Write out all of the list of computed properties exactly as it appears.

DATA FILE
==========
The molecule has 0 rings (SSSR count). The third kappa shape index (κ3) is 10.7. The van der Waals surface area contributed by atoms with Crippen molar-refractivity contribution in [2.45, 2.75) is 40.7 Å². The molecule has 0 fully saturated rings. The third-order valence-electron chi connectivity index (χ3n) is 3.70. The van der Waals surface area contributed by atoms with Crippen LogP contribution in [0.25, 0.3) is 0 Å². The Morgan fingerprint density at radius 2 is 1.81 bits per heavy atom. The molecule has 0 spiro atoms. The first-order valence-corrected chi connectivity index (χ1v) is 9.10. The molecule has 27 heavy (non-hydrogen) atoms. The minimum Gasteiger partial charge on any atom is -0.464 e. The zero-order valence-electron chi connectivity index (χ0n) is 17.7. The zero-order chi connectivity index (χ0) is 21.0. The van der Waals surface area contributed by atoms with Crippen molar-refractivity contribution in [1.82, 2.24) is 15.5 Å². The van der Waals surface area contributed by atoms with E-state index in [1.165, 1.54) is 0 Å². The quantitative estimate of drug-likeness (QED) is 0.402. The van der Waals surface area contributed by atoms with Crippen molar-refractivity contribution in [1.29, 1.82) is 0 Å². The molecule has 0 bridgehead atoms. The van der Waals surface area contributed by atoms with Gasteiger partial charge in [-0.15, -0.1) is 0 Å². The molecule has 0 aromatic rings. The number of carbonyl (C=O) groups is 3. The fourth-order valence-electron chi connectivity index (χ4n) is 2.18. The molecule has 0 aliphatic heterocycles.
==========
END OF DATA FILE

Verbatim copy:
The molecule has 0 rings (SSSR count). The third kappa shape index (κ3) is 10.7. The van der Waals surface area contributed by atoms with Crippen molar-refractivity contribution in [2.45, 2.75) is 40.7 Å². The molecule has 0 fully saturated rings. The third-order valence-electron chi connectivity index (χ3n) is 3.70. The van der Waals surface area contributed by atoms with Crippen LogP contribution in [0.25, 0.3) is 0 Å². The Morgan fingerprint density at radius 2 is 1.81 bits per heavy atom. The molecule has 0 spiro atoms. The first-order valence-corrected chi connectivity index (χ1v) is 9.10. The molecule has 27 heavy (non-hydrogen) atoms. The minimum Gasteiger partial charge on any atom is -0.464 e. The zero-order valence-electron chi connectivity index (χ0n) is 17.7. The zero-order chi connectivity index (χ0) is 21.0. The van der Waals surface area contributed by atoms with Crippen molar-refractivity contribution in [1.82, 2.24) is 15.5 Å². The van der Waals surface area contributed by atoms with E-state index in [1.165, 1.54) is 0 Å². The quantitative estimate of drug-likeness (QED) is 0.402. The van der Waals surface area contributed by atoms with Crippen molar-refractivity contribution in [1.29, 1.82) is 0 Å². The molecule has 0 bridgehead atoms. The van der Waals surface area contributed by atoms with Gasteiger partial charge in [-0.15, -0.1) is 0 Å². The molecule has 0 aromatic rings. The number of carbonyl (C=O) groups is 3. The fourth-order valence-electron chi connectivity index (χ4n) is 2.18. The molecule has 0 aliphatic heterocycles.